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Damaged powerline

Make the safe call 13 13 51 24/7 emergency line

Damaged powerlines can be dangerous

If you see a damaged powerline, make the safe call

Every year, stormy weather and high winds cause vegetation and debris to blow into powerlines, causing power outages and safety hazards.

It happens most during summer and winter storm seasons – but we know storms can hit any time during the year.

It’s important to be prepared and know how to respond if vegetation or debris is blown into the electricity network – damaged powerlines can cause safety hazards and power outages for your and your neighbours.

The main thing to know is if you see a fallen or damaged powerline in your community, make the safe call to Western Power immediately on 13 13 51. We will make the area safe and work to restore power as quickly as possible.

How can you prepare your property to reduce the impact on you?

  • Trim your trees: Trim back any trees or branches on your property that are too close to powerlines. This reduces the likelihood of vegetation contacting powerlines. Know the clearance zones for urban and rural properties.
  • Use a professional: Hire a qualified tree pruner or arborist to trim any vegetation that is too close to powerlines. Make sure you hire a professional who is accredited to work near the Western Power network, as it is very dangerous to trim trees anywhere near powerlines. The Tree Guild of WA has a list of powerline-qualified arborists.
  • Plant appropriately: By selecting appropriate plants for your property, you can reduce the need for pruning and save both time and money. You should avoid planting next to powerlines, or choose a low growing species that won’t encroach on the clearance zones for your area. Your local nursery can also help you choose the perfect plant for your environment.
  • Pack away loose debris: If a storm is coming to your area, you can prepare by putting away or securing loose materials. Wind borne debris can blow into overhead powerlines and cause power outages in your area.

Whose job is it to trim trees near powerlines?

Depending where the tree is located, it could be your responsibility, your neighbour’s or the local council/share. This article explains whose responsibility it is.

You’ve hit a power pole. Do you know what to do?

Step potential - the invisible danger

Vehicles contact power poles more often than you’d think.

If you crashed into a power pole and a powerline was draped across your vehicle, would you stay in the car or get out?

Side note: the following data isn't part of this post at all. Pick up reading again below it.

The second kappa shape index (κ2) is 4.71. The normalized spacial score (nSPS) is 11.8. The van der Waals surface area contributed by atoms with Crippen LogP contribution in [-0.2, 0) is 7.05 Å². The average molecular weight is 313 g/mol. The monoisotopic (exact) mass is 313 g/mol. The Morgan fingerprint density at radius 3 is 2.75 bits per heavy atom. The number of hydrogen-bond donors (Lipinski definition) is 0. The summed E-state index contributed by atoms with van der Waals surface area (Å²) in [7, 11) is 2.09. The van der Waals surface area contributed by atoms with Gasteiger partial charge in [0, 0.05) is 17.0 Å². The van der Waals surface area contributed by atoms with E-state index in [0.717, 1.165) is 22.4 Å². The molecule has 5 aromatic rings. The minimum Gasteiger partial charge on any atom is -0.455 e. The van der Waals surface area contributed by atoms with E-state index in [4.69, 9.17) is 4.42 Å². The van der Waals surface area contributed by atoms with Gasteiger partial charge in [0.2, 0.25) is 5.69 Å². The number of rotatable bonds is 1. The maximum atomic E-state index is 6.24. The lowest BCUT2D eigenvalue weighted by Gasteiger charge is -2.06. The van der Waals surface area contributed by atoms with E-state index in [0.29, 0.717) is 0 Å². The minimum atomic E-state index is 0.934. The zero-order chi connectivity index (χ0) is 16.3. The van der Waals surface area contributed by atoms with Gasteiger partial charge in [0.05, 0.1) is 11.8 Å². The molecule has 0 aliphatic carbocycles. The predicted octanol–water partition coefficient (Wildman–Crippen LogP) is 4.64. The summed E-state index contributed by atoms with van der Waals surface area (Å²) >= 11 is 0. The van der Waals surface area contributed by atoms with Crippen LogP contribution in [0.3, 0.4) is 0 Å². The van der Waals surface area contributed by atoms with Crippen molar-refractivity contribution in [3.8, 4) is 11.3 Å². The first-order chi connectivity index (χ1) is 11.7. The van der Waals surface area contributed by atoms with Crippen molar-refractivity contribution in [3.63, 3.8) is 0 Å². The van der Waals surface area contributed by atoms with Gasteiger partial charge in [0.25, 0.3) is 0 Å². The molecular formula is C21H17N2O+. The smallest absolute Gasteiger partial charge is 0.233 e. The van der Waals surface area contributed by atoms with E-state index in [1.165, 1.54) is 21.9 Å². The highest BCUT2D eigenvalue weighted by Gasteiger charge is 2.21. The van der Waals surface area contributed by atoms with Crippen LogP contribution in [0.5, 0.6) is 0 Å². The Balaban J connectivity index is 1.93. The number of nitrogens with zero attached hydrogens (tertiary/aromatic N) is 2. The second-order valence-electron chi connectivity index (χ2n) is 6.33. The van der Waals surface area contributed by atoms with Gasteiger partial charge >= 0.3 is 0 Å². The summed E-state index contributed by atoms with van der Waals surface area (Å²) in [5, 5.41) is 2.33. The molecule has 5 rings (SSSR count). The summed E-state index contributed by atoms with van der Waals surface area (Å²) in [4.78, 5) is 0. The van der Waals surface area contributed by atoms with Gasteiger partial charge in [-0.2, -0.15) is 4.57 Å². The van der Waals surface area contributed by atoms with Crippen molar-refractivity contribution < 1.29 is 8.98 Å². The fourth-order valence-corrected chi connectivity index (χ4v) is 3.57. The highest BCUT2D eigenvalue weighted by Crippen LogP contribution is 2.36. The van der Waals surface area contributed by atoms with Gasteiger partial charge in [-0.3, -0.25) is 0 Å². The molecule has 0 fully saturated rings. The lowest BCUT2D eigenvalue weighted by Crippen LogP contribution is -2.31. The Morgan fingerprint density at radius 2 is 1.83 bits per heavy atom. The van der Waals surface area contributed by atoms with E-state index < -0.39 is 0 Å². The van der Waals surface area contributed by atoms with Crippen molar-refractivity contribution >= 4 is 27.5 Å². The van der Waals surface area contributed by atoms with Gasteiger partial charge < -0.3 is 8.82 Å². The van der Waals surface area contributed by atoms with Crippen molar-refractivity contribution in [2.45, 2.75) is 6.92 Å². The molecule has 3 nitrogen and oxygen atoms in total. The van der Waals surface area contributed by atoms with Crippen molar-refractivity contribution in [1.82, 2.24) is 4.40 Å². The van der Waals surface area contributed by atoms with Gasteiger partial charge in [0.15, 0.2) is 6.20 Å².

If you’re confronted with a fallen powerline, always assume it’s live. It all has to do with step potential.

See step potential in action and how to avoid it in this short video:

When a live powerline hits the ground, electricity passes into the earth and fans outwards, with the voltage reducing the further away from the point of ground contact.

If you have a foot in one zone, and your other foot in another zone, the voltage difference would travel through your body and give you a hazardous shock.

So if you’re faced with a fallen powerline in your immediate area, here’s what to do:

Powerline on a vehicle

Road traffic accidents involving powerlines or poles are more common than you think. In 2016, 203 cars, trucks and equipment came into contact with our network.

If you are unfortunate to be in a road accident that results in a powerline draped over or next to your vehicle, your actions are simple:

  1. Stay where you are and don’t open the doors or get out of the car.
  2. Call 000 immediately and wait for Western Power to make the area safe.
  3. If you’re unable to call 000, wait for passers-by to report the incident for you.

Powerline on the ground

If a storm, vehicle or tree has brought down a powerline next to you – or you accidently walk into an area close to a fallen powerline – follow these steps:

  1. Stop exactly where you are and don’t move. Remember, electricity wants to travel through a conductor, and human bodies are better conductors than the ground.
  2. Never walk or run away from the situation.
  3. If you can easily reach your phone without moving your feet, call 000 immediately and wait for Western Power to make the area safe.
  4. If you’re unable to call 000, wait for passers-by to report the incident for you. Remember, passers-by must stay at least eight metres away from the damaged line too.
  5. If you feel that you are in imminent or life-threatening danger by staying where you are, slowly shuffle clear of your current position, keeping both feet close together at all times. It is essential that you don’t contact the ground with feet apart at the same time.

It’s important to remember this simple advice if you come face to face with a powerline on the ground, on top of your car or in your immediate vicinity.